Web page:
Surprise native gives expertise on chip shortage

A professor of electrical engineering at Vanderbilt University, who graduated from Seymour High School in 1976, knows the semiconductor chip business better than most of us.

There has been a global shortage of the chips this past year, which has slowed down production of cars, computer parts, smartphones and other industries that utilize microelectronics.

“I’ve kind of made it a specialty to understand how semiconductors have evolved over the last 55 or so years,” Daniel Fleetwood said.

In understanding the global semiconductor shortage, he said one needs to understand how much semiconductors have changed over time.

The chips are used to conduct electricity in microelectronics, but as the name implies, their conductivity is that between a conductor, like metals, or an insulator, such as glass or ceramics.

Semiconductor makers over the years have prioritized making the chips smaller, faster and cheaper to manufacture.

Fleetwood, who grew up in the Surprise area but now lives in Brentwood, Tennessee, started studying semiconductors in the mid-1980s.

At that time, a microchip could store about 64,000 bits of information, he said. Today, they can contain nearly 24 billion bits.

“That’s one of the reasons why it’s so hard to build these,” he said. “There are so many transistors on a chip, and you’ve not only got to build them successfully, but you’ve got to wire them all up to get unique signals to each of these and not only do that but do it fast enough that it works at a high speed.”

He said only five or six companies in the world can manufacture them “at the leading edge and at high volume,” and there is simply too much demand for the supply to meet.

“It’s classic market forces at play,” he said.

The automotive industry’s struggle with acquiring semiconductor chips has to do with high demands for specialty chips, high-reliability standards and low cost point.

To get past the shortage, Fleetwood said there are two options: A slowdown in the economy or ramping up production to meet the increase in demand.

He said creating a state-of-the-art semiconductor fabrication plant (also called a fab) costs between $8 billion and $18 billion.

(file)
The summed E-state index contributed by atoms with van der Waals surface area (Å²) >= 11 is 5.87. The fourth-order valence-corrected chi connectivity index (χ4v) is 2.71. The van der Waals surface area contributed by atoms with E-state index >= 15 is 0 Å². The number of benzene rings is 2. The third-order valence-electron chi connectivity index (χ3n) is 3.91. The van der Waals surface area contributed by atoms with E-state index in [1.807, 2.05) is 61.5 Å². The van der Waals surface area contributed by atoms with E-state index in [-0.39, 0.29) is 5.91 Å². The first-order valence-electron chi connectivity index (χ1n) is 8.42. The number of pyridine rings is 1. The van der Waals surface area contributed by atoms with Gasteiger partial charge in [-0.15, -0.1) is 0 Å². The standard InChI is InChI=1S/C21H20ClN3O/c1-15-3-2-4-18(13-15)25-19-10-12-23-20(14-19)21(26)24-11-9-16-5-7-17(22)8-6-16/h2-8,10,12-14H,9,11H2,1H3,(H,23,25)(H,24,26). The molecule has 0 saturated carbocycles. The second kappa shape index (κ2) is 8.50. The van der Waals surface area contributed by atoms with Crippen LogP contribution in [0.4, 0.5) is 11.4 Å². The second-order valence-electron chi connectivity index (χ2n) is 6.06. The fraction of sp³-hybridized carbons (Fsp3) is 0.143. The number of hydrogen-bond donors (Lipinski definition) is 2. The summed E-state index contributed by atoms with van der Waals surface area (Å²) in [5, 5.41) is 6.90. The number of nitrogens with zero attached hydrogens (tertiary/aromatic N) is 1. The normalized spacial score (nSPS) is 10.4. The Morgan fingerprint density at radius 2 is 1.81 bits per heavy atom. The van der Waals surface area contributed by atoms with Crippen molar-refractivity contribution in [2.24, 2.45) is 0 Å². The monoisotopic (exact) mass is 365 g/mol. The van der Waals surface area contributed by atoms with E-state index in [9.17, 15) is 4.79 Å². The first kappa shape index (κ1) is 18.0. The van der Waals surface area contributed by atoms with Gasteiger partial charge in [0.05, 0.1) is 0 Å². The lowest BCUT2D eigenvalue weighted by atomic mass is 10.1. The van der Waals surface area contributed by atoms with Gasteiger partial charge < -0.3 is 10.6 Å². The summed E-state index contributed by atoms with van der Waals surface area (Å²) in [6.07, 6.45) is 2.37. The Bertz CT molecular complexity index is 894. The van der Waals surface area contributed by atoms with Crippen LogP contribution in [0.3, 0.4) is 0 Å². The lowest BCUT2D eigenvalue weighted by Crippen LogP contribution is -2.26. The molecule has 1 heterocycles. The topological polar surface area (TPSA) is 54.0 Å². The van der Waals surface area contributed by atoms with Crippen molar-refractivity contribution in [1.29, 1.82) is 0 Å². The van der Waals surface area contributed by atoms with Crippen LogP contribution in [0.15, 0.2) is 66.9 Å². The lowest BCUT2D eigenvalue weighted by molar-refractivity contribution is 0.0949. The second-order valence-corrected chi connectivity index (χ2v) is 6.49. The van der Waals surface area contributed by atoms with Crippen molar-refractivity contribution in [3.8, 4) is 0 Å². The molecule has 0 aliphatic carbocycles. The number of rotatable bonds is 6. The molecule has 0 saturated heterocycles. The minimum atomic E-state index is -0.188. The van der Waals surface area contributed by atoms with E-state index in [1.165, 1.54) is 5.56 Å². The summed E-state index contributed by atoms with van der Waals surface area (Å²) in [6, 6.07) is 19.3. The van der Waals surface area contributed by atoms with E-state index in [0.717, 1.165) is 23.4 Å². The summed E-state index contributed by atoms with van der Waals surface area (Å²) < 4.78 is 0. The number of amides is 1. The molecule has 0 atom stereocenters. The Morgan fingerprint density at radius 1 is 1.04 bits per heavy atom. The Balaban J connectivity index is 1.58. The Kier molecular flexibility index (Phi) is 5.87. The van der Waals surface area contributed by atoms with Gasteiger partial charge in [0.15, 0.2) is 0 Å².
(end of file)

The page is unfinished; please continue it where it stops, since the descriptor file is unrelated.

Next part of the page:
When asked if he foresaw the global chip shortage happening, he said it was clear to him that capacity for the chips was being challenged.

To him, the tipping point was when the COVID-19 pandemic hit.

Another similar event Fleetwood compared to the global semiconductor shortage was the Y2K scare when programmers were worried computer systems would fail past the year 1999 since they wouldn’t have the appropriate calendar data for the new millennium.

During that time, Fleetwood said everyone had to upgrade their computer systems at the same time to try to keep up with technological demands.

Similarly, during the global pandemic, a lot of the semiconductor chip demand has come from people resorting to working virtually in response to it.

He said an explosion in computing and data science has contributed to the shortage.

“Smartphones didn’t even exist 25 years ago, and they weren’t what they were now until about 10 or 15 years ago,” he said. “The demand has exploded at the same time that it has become much more challenging to fabricate them.”

While the economy has been recovering well since the pandemic, he said there hasn’t been any kind of pause in the manufacturing of microelectronics or computer parts.

Fleetwood doesn’t see the shortage easing any time soon unless the economy tanks, which he says would be bad.

The reason for this is rapidly evolving technology, such as autonomous vehicles and smarter systems that require semiconductor chips.

He said people might see the semiconductor shortage as a software or systems issue, but people underestimate how much hardware and how many chips are required for today’s technology.

Fleetwood attended Cortland Elementary School and graduated as valedictorian from Seymour High School. He also pitched a perfect game while playing for the Owls baseball team.

He later earned his bachelor’s degree, master’s degree and Ph.D. — all in physics — from Purdue University in 1980, 1981 and 1984, respectively.

Between 1984 and 1999, Fleetwood worked at Sandia National Laboratories in Albuquerque, New Mexico. He was promoted to Distinguished Member of Technical Staff (DMTS) in 1990. Sandia is a federally funded research and development center that works with other governments agencies, industries and academic institutions in the strategic areas of nuclear weapons, national security programs, energy and global security.

He has been a professor at Vanderbilt in Nashville, Tennessee, for past 21 years. Besides electrical engineering, Fleetwood was named a professor of physics.

Fleetwood’s area of expertise is “radiation response and reliability of semiconductor devices in space and defense environments.” He is the author of approximately 600 publications on radiation effects in microelectronics, low frequency of noise and defects in microelectronic devices and materials.

He said he has taught seminars on Moore’s Law, the observation that transistors on a microchip doubles approximately every two years, and the microelectronics industry.